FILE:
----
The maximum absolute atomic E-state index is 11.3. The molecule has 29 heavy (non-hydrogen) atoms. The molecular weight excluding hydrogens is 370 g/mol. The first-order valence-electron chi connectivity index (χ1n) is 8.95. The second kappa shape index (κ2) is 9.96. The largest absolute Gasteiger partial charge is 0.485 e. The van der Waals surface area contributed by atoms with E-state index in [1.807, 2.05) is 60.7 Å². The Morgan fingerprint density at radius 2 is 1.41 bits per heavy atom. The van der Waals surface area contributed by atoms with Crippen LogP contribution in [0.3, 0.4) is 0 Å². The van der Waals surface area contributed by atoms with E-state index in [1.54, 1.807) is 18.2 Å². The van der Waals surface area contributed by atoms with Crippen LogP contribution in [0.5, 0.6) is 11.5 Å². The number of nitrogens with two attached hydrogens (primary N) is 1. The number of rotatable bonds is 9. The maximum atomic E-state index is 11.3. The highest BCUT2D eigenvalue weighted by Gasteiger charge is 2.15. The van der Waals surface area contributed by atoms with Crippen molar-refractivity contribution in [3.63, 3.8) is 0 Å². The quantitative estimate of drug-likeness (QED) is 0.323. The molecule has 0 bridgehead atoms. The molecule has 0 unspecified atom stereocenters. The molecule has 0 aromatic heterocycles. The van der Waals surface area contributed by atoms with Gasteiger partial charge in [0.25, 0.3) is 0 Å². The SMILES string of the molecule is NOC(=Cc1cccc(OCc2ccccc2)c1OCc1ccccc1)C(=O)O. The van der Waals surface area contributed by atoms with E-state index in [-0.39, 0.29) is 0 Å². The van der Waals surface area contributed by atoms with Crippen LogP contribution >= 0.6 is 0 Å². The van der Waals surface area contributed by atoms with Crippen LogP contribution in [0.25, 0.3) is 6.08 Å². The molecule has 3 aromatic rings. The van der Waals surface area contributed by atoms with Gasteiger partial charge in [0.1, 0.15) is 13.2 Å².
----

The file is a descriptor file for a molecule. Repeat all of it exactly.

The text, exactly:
The maximum absolute atomic E-state index is 11.3. The molecule has 29 heavy (non-hydrogen) atoms. The molecular weight excluding hydrogens is 370 g/mol. The first-order valence-electron chi connectivity index (χ1n) is 8.95. The second kappa shape index (κ2) is 9.96. The largest absolute Gasteiger partial charge is 0.485 e. The van der Waals surface area contributed by atoms with E-state index in [1.807, 2.05) is 60.7 Å². The Morgan fingerprint density at radius 2 is 1.41 bits per heavy atom. The van der Waals surface area contributed by atoms with Crippen LogP contribution in [0.3, 0.4) is 0 Å². The van der Waals surface area contributed by atoms with E-state index in [1.54, 1.807) is 18.2 Å². The van der Waals surface area contributed by atoms with Crippen LogP contribution in [0.5, 0.6) is 11.5 Å². The number of nitrogens with two attached hydrogens (primary N) is 1. The number of rotatable bonds is 9. The maximum atomic E-state index is 11.3. The highest BCUT2D eigenvalue weighted by Gasteiger charge is 2.15. The van der Waals surface area contributed by atoms with Crippen molar-refractivity contribution in [3.63, 3.8) is 0 Å². The quantitative estimate of drug-likeness (QED) is 0.323. The molecule has 0 bridgehead atoms. The molecule has 0 unspecified atom stereocenters. The molecule has 0 aromatic heterocycles. The van der Waals surface area contributed by atoms with Gasteiger partial charge in [0.25, 0.3) is 0 Å². The SMILES string of the molecule is NOC(=Cc1cccc(OCc2ccccc2)c1OCc1ccccc1)C(=O)O. The van der Waals surface area contributed by atoms with E-state index in [-0.39, 0.29) is 0 Å². The van der Waals surface area contributed by atoms with Crippen LogP contribution >= 0.6 is 0 Å². The van der Waals surface area contributed by atoms with Crippen LogP contribution in [0.25, 0.3) is 6.08 Å². The molecule has 3 aromatic rings. The van der Waals surface area contributed by atoms with Gasteiger partial charge in [0.1, 0.15) is 13.2 Å².